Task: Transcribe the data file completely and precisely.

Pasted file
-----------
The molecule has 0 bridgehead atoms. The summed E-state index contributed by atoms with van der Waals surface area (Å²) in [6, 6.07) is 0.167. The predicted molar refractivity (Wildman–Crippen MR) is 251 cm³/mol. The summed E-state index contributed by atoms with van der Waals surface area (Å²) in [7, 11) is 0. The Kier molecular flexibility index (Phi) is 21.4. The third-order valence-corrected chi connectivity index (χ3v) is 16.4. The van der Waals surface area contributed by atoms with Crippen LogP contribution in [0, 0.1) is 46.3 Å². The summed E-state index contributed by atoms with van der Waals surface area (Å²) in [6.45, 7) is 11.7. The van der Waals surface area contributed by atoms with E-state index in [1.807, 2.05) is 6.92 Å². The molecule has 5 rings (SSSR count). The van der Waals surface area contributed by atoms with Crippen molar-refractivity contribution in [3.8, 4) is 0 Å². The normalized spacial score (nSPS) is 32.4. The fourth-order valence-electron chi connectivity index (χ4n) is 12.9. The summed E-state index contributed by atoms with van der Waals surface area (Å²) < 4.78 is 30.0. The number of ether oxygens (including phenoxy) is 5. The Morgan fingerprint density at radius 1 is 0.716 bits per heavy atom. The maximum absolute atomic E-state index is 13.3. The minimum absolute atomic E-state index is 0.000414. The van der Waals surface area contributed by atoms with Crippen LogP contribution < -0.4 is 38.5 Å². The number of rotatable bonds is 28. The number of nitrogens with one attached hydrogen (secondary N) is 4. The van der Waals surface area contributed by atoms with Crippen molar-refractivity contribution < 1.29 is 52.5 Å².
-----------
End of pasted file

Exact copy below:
The molecule has 0 bridgehead atoms. The summed E-state index contributed by atoms with van der Waals surface area (Å²) in [6, 6.07) is 0.167. The predicted molar refractivity (Wildman–Crippen MR) is 251 cm³/mol. The summed E-state index contributed by atoms with van der Waals surface area (Å²) in [7, 11) is 0. The Kier molecular flexibility index (Phi) is 21.4. The third-order valence-corrected chi connectivity index (χ3v) is 16.4. The van der Waals surface area contributed by atoms with Crippen LogP contribution in [0, 0.1) is 46.3 Å². The summed E-state index contributed by atoms with van der Waals surface area (Å²) in [6.45, 7) is 11.7. The van der Waals surface area contributed by atoms with E-state index in [1.807, 2.05) is 6.92 Å². The molecule has 5 rings (SSSR count). The van der Waals surface area contributed by atoms with Crippen molar-refractivity contribution in [3.8, 4) is 0 Å². The normalized spacial score (nSPS) is 32.4. The fourth-order valence-electron chi connectivity index (χ4n) is 12.9. The summed E-state index contributed by atoms with van der Waals surface area (Å²) < 4.78 is 30.0. The number of ether oxygens (including phenoxy) is 5. The Morgan fingerprint density at radius 1 is 0.716 bits per heavy atom. The maximum absolute atomic E-state index is 13.3. The minimum absolute atomic E-state index is 0.000414. The van der Waals surface area contributed by atoms with Crippen LogP contribution < -0.4 is 38.5 Å². The number of rotatable bonds is 28. The number of nitrogens with one attached hydrogen (secondary N) is 4. The van der Waals surface area contributed by atoms with Crippen molar-refractivity contribution < 1.29 is 52.5 Å².